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A Firm Foundation
Neil Hetherington, CEO of Toronto's Habitat for Humanity, is building his career on faith.

Neil Hetherington, 30, will never forget his first house. Not the one he shares with his wife, Laura, but the house he helped build as CEO of Toronto's Habitat for Humanity, an organization that provides affordable shelter for low-income families.

A Firm Foundation
Neil Hetherington
Photo by Timothy Cheng

"It was December 7, 2000, the first snowfall of the year," Neil recalls. "I entered a basement apartment on Dupont Avenue in Toronto to deliver a letter to a family approving them for a Habitat home. I wasn't prepared for what I found.

"A family of five was crowded into a 200 square foot apartment. They cooked their meals on a hot plate and slept in one bed. There were no windows—no way to get out if there was a fire. One of the young children required a wheelchair, but there wasn't enough room in the apartment—they had to tie it up on the street every night with a bike lock.

"I walked by that home for years as a student, but had no idea of the hidden poverty in Toronto." Now he's doing something about it, working to help those living below the poverty line to become homeowners.

On July 12, 2004, Neil addressed 150 volunteers at a construction site in Scarborough, ON, where 40 new homes were being erected. Dubbed the Breakthrough Build, it was the biggest development in Canadian Habitat history. The land, valued at $2.3 million, was given to Habitat by the federal government.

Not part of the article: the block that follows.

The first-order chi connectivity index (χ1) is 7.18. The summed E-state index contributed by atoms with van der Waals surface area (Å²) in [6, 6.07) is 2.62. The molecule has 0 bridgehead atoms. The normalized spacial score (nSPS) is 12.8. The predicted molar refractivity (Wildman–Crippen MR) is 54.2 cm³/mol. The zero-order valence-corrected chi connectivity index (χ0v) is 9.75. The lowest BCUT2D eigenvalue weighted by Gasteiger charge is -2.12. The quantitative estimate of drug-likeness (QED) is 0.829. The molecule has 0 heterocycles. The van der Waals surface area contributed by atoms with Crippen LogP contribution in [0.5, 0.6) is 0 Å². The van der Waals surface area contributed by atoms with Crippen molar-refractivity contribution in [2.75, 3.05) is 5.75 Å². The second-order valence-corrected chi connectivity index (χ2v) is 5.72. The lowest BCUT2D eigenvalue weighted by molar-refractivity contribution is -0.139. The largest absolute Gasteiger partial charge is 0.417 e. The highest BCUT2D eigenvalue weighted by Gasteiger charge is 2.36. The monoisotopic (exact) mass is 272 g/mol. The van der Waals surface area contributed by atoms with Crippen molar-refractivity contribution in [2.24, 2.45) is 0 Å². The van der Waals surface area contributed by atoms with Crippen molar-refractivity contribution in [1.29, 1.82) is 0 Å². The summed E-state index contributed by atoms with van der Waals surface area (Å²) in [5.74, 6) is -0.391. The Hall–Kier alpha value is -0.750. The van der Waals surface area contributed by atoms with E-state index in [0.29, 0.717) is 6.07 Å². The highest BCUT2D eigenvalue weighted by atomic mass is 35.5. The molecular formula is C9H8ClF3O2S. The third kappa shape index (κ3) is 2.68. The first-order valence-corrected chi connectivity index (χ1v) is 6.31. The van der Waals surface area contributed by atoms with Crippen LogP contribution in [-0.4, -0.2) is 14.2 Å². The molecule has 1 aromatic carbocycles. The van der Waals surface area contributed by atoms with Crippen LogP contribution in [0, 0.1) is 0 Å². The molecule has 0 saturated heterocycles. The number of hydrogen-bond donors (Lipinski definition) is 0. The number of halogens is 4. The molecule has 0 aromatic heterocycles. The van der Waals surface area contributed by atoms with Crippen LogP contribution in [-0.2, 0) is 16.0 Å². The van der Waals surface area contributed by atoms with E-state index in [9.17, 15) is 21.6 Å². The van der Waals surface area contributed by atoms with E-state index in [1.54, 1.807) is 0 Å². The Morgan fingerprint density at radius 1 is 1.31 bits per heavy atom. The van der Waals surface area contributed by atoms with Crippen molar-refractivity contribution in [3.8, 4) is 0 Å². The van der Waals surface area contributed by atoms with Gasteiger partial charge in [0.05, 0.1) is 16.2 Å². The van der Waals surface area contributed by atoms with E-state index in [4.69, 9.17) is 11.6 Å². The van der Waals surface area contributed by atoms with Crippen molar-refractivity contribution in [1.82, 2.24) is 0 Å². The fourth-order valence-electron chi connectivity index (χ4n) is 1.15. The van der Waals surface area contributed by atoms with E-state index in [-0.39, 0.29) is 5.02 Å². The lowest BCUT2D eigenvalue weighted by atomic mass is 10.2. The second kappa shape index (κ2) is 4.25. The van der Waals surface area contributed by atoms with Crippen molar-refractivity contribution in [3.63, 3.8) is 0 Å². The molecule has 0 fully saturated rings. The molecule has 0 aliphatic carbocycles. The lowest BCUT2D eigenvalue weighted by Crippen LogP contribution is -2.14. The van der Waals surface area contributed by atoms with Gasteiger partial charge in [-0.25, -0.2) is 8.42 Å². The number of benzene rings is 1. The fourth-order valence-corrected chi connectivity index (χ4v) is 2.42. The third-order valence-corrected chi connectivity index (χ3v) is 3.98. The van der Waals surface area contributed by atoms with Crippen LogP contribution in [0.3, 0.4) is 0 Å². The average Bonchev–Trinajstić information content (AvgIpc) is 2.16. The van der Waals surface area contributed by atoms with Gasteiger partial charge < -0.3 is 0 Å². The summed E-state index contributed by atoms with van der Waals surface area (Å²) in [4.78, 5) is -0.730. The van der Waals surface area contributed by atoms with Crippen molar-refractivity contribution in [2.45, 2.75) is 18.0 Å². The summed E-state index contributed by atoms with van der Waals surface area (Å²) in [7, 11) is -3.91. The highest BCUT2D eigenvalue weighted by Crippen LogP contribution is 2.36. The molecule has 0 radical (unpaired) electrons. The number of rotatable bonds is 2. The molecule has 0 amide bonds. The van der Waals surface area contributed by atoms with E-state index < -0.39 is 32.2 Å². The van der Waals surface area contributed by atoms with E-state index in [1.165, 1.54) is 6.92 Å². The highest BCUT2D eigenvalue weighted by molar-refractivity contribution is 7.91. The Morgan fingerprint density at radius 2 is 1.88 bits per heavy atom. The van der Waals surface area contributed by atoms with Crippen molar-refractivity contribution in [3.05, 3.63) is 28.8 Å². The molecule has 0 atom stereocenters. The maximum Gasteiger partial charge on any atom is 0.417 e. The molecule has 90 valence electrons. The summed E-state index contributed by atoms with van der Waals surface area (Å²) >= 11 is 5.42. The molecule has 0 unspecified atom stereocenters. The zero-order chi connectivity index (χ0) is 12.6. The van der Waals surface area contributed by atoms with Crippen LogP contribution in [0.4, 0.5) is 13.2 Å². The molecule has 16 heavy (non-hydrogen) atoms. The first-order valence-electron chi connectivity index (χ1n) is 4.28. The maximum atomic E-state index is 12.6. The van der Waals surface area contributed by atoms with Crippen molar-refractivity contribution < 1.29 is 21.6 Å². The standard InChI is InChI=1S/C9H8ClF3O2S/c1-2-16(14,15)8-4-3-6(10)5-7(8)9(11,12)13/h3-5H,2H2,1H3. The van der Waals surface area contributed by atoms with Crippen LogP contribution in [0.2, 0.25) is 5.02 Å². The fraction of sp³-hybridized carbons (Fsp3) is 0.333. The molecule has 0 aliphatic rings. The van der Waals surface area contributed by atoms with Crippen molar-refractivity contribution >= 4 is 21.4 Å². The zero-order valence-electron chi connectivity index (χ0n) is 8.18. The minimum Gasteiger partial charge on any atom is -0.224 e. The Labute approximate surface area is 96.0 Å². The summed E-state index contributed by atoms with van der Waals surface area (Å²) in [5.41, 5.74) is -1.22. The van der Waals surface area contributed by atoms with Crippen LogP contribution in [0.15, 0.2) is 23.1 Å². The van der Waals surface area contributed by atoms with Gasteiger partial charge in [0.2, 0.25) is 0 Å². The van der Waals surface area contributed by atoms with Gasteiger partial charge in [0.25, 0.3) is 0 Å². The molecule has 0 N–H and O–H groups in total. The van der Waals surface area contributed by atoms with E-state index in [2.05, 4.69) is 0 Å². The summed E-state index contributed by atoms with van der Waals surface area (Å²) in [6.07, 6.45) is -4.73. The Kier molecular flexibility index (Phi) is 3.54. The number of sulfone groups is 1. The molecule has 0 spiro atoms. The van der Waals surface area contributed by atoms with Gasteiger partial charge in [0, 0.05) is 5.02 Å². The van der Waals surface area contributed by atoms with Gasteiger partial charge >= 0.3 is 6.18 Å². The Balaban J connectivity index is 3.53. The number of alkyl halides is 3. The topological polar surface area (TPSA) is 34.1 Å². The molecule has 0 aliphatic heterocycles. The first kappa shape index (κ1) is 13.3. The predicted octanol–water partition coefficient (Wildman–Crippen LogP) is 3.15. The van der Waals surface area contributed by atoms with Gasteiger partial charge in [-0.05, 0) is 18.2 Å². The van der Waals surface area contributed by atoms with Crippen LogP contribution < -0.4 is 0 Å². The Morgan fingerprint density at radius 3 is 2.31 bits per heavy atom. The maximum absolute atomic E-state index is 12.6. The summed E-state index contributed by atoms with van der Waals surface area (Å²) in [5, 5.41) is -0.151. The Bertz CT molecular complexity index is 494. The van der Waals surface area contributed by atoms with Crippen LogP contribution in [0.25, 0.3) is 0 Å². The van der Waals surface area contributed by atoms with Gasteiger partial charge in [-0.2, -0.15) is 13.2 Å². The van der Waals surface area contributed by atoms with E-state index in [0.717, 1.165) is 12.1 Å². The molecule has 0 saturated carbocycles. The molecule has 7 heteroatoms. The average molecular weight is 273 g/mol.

Sporting a cowboy hardhat, Neil welcomed a contingent of volunteers from Dallas, Texas. Rev. Bill Norman of Blythwood Baptist Church led the team in a devotional and Bible reading before Neil rallied the group with a Habitat cheer: "Oyeh!" which means "We can do it!" in Swahili.

Four years earlier, Neil worked for Tridel, Toronto's top condominium developer. But he was restless and unsatisfied. "Professionally, I was doing very well. I loved the company and I was working with an incredible group of people. Personally, however, I began to notice changes in my priorities and in the way I treated people. I didn't always respect people the way I should. Tennis lessons began to take priority over Bible study."

After a particularly bad day at work, Neil decided, on a whim, to apply for an executive director position at Habitat for Humanity. "I had volunteered with Habitat in the past and knew it was a good organization, but they were not really doing anything in Toronto. I submitted a horrible resume—it was two years old and full of spelling mistakes—but after a round of interviews they offered me the position."

At the time, Neil wasn't sure he wanted the job. It was one third the pay with an organization that nobody knew, but his first visit to that family in the tiny apartment on Dupont Avenue confirmed it: God wanted him to do something different with his life.

"Working with Habitat is not a profession, it's a calling," notes Neil. "It has allowed me to see people in a different light. We built that first wheelchair accessible home in nine days. When we dedicated it on June 23, 2001, there was not a single dry eye at the gathering. We had to staple Kleenex into everybody's program."